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    Default Jammed "Gull Wing" Doors

    A question came up from a fire officer about what would we do when we encounter a jammed door on a vehicle, only to find that it is a Gull Wing door. These doors, made famous in the '80s with the DeLorean, could still be encountered at a crash scene.

    After researching how these doors are normally designed, I came up with a plan that I would use if and when I am confronted with a jammed door. Working with them will be like working with a jammed liftgate on an SUV or forcing open a hatchback of a vehicle. Since I have not been able to contact any instructor or rescuer who has worked a DeLorean entrapment, this is the best guess I can come up with.

    The gull-wing door on the Delorean for example would act very similar to a lift gate on a normal vehicle. Just think of the door as a liftgate and work accordingly. The Nader pin-type latch is along both sides of the door; front edge and rear edge. There are two Nader pins; one on the A-pillar and one on the B-pillar, similar to that of a regular lift gate or hatchback with dual latches. That means that the bottom of the gull wing door is not really attached to the body of the vehicle at all. It just sits there. So, just like a liftgate on an SUV or minivan that has dual side latches, we could force the bottom of the door up to stress the latches. As the door deforms, we either continue our prying or have our partner cut the latches when they are sufficiently exposed.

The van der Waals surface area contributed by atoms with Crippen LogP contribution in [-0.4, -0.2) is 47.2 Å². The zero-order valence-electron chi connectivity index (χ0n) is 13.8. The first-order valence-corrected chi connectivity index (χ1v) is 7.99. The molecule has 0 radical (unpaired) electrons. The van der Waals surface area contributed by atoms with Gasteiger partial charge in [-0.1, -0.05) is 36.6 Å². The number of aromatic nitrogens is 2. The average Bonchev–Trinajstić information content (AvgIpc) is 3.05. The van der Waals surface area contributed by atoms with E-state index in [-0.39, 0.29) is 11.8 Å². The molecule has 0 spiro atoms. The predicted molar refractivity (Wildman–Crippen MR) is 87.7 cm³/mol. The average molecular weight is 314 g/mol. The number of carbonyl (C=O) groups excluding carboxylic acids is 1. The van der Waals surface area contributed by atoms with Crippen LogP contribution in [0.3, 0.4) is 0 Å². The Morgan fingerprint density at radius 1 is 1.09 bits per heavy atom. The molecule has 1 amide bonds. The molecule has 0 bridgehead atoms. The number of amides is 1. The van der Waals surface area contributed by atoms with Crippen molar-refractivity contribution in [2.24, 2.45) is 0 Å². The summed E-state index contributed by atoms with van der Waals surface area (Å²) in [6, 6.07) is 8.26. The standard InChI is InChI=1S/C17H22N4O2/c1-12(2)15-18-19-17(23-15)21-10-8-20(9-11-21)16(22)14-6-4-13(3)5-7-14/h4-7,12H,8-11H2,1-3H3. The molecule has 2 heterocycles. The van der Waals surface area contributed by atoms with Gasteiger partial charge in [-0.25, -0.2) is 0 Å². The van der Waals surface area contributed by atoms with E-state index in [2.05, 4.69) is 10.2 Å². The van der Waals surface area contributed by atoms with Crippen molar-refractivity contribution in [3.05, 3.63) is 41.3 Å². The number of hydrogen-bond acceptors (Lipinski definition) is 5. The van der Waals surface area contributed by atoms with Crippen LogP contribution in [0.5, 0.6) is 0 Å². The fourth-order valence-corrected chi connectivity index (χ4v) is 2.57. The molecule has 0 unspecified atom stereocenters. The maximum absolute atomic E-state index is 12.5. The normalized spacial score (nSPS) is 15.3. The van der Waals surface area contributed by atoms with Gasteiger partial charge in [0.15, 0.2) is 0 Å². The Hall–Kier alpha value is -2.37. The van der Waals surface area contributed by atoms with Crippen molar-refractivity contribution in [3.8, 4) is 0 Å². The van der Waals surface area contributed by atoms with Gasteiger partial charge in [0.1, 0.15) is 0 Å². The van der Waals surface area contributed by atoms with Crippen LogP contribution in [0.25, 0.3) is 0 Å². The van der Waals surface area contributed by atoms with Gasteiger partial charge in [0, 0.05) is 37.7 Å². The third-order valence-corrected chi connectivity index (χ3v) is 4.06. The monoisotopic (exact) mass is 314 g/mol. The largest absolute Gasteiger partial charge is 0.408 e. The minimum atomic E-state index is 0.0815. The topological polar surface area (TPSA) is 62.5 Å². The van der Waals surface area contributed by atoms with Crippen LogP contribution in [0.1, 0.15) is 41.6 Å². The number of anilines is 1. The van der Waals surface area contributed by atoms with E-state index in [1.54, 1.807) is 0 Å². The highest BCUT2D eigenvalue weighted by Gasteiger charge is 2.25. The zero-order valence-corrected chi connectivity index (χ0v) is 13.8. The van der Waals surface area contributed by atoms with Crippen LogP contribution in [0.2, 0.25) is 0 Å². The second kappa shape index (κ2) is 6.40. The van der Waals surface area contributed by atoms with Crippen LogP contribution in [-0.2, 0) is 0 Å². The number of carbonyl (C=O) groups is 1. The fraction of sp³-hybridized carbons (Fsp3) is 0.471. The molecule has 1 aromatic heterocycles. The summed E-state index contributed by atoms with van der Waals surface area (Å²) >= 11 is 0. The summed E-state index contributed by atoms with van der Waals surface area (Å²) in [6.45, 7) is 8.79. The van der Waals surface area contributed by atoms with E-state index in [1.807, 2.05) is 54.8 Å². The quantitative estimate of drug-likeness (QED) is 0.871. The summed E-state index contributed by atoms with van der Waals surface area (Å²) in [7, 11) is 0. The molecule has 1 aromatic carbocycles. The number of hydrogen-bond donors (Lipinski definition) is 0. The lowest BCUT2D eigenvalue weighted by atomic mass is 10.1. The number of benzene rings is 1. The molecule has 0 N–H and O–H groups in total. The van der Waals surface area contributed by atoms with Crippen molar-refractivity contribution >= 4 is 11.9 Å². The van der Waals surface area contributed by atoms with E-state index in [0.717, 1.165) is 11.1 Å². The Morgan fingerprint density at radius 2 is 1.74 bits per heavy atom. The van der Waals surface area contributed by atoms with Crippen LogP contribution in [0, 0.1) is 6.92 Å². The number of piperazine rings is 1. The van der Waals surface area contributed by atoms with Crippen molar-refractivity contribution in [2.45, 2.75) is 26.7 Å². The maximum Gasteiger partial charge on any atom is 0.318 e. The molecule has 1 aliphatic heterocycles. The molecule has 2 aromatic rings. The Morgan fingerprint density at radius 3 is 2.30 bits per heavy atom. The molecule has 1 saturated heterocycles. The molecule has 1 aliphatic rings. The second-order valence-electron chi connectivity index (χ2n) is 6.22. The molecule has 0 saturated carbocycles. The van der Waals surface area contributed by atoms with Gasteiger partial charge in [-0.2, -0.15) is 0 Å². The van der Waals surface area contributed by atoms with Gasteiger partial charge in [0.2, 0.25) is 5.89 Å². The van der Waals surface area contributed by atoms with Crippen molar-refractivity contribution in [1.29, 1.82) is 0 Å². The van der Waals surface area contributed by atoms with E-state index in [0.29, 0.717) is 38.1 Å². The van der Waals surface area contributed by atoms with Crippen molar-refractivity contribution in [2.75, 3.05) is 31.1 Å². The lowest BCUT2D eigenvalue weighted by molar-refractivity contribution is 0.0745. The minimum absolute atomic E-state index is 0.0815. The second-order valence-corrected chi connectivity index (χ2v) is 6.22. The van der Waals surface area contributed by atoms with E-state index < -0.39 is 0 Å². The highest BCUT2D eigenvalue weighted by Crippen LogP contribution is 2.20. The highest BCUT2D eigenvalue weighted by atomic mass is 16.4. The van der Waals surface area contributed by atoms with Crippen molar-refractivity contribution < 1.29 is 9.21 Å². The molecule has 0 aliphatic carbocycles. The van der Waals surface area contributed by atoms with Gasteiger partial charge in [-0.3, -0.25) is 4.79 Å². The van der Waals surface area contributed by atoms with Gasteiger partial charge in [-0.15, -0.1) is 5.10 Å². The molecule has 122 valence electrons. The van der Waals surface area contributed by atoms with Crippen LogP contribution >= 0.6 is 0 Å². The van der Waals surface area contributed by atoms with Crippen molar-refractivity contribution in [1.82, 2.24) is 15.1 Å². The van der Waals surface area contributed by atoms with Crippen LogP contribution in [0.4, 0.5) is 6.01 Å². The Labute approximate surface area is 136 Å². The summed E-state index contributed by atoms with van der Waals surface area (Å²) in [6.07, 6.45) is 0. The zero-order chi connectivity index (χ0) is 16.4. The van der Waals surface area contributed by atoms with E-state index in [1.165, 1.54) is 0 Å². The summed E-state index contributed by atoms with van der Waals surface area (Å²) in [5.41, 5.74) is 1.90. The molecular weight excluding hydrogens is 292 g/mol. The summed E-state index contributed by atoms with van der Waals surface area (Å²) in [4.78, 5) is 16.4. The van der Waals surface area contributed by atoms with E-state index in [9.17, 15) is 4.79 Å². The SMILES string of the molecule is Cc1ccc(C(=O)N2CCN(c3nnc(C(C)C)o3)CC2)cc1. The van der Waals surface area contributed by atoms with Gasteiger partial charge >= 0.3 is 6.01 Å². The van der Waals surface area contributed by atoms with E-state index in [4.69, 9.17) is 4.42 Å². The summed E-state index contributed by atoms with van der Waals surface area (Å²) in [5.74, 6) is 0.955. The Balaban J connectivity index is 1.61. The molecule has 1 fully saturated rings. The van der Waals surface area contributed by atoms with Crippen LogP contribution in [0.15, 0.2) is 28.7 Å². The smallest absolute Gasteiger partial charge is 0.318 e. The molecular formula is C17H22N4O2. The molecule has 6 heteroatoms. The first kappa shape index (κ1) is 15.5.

The dual hinges of these gull wing doors are secured to a strong roofrail but so are hinges on liftgates and hatchbacks. What we do with liftgate hinges or hatchback hinges is open the hatchback or liftgate and then just cut through each hinges. That same protocol would work for gull wing door removal. If the hinges were not able to be cut through, then the roofrail would be weak enough to make pie cuts and take the hinges, bolts, and a chunk of roofrail with it.

    In the images below, you can see the safety latch on the ends of the door and in the bottom photo, you can see the safety latch secured to the A-pillar (and B-pillar) of the car.
    Attached Images Attached Images   
    Ron Moore, Forum Moderator
    www.universityofextrication.com

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